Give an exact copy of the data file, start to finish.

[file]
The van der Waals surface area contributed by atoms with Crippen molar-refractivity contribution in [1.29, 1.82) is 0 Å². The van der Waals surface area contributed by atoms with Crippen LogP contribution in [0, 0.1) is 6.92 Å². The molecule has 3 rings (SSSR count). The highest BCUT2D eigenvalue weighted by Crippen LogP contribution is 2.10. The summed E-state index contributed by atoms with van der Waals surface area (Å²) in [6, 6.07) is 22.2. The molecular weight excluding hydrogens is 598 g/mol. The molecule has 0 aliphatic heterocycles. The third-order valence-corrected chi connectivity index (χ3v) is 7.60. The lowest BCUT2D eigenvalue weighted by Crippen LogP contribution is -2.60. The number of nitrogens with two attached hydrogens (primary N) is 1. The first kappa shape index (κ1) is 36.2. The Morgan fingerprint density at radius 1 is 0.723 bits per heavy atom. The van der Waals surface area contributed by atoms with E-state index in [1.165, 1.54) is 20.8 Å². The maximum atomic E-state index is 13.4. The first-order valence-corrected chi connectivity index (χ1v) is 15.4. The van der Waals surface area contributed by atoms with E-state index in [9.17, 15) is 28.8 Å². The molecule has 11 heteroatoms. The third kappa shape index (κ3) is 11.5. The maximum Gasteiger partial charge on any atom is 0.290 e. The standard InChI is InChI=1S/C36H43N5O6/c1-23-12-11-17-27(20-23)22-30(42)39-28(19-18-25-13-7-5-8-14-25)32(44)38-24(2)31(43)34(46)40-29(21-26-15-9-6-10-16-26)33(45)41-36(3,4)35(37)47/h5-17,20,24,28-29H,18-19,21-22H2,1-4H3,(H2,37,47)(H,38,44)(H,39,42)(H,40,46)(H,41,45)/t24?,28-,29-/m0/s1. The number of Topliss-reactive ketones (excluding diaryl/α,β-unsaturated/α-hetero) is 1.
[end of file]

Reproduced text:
The van der Waals surface area contributed by atoms with Crippen molar-refractivity contribution in [1.29, 1.82) is 0 Å². The van der Waals surface area contributed by atoms with Crippen LogP contribution in [0, 0.1) is 6.92 Å². The molecule has 3 rings (SSSR count). The highest BCUT2D eigenvalue weighted by Crippen LogP contribution is 2.10. The summed E-state index contributed by atoms with van der Waals surface area (Å²) in [6, 6.07) is 22.2. The molecular weight excluding hydrogens is 598 g/mol. The molecule has 0 aliphatic heterocycles. The third-order valence-corrected chi connectivity index (χ3v) is 7.60. The lowest BCUT2D eigenvalue weighted by Crippen LogP contribution is -2.60. The number of nitrogens with two attached hydrogens (primary N) is 1. The first kappa shape index (κ1) is 36.2. The Morgan fingerprint density at radius 1 is 0.723 bits per heavy atom. The van der Waals surface area contributed by atoms with E-state index in [1.165, 1.54) is 20.8 Å². The maximum atomic E-state index is 13.4. The first-order valence-corrected chi connectivity index (χ1v) is 15.4. The van der Waals surface area contributed by atoms with E-state index in [9.17, 15) is 28.8 Å². The molecule has 11 heteroatoms. The third kappa shape index (κ3) is 11.5. The maximum Gasteiger partial charge on any atom is 0.290 e. The standard InChI is InChI=1S/C36H43N5O6/c1-23-12-11-17-27(20-23)22-30(42)39-28(19-18-25-13-7-5-8-14-25)32(44)38-24(2)31(43)34(46)40-29(21-26-15-9-6-10-16-26)33(45)41-36(3,4)35(37)47/h5-17,20,24,28-29H,18-19,21-22H2,1-4H3,(H2,37,47)(H,38,44)(H,39,42)(H,40,46)(H,41,45)/t24?,28-,29-/m0/s1. The number of Topliss-reactive ketones (excluding diaryl/α,β-unsaturated/α-hetero) is 1.